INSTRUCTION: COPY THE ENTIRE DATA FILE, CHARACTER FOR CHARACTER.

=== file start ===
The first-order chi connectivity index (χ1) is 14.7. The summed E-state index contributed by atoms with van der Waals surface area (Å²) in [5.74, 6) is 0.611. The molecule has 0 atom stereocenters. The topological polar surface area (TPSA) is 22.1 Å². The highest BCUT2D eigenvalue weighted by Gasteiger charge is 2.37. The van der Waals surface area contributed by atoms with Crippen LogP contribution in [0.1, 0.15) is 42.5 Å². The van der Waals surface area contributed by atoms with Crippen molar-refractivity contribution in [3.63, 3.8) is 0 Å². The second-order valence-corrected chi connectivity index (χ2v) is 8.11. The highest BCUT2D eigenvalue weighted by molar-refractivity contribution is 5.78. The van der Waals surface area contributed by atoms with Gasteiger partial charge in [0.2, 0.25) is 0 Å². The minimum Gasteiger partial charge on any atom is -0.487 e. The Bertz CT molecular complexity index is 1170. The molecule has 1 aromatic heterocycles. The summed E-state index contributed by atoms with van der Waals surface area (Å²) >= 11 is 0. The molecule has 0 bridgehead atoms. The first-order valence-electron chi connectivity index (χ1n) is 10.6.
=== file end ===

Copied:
The first-order chi connectivity index (χ1) is 14.7. The summed E-state index contributed by atoms with van der Waals surface area (Å²) in [5.74, 6) is 0.611. The molecule has 0 atom stereocenters. The topological polar surface area (TPSA) is 22.1 Å². The highest BCUT2D eigenvalue weighted by Gasteiger charge is 2.37. The van der Waals surface area contributed by atoms with Crippen LogP contribution in [0.1, 0.15) is 42.5 Å². The van der Waals surface area contributed by atoms with Crippen molar-refractivity contribution in [3.63, 3.8) is 0 Å². The second-order valence-corrected chi connectivity index (χ2v) is 8.11. The highest BCUT2D eigenvalue weighted by molar-refractivity contribution is 5.78. The van der Waals surface area contributed by atoms with Gasteiger partial charge in [0.2, 0.25) is 0 Å². The minimum Gasteiger partial charge on any atom is -0.487 e. The Bertz CT molecular complexity index is 1170. The molecule has 1 aromatic heterocycles. The summed E-state index contributed by atoms with van der Waals surface area (Å²) >= 11 is 0. The molecule has 0 bridgehead atoms. The first-order valence-electron chi connectivity index (χ1n) is 10.6.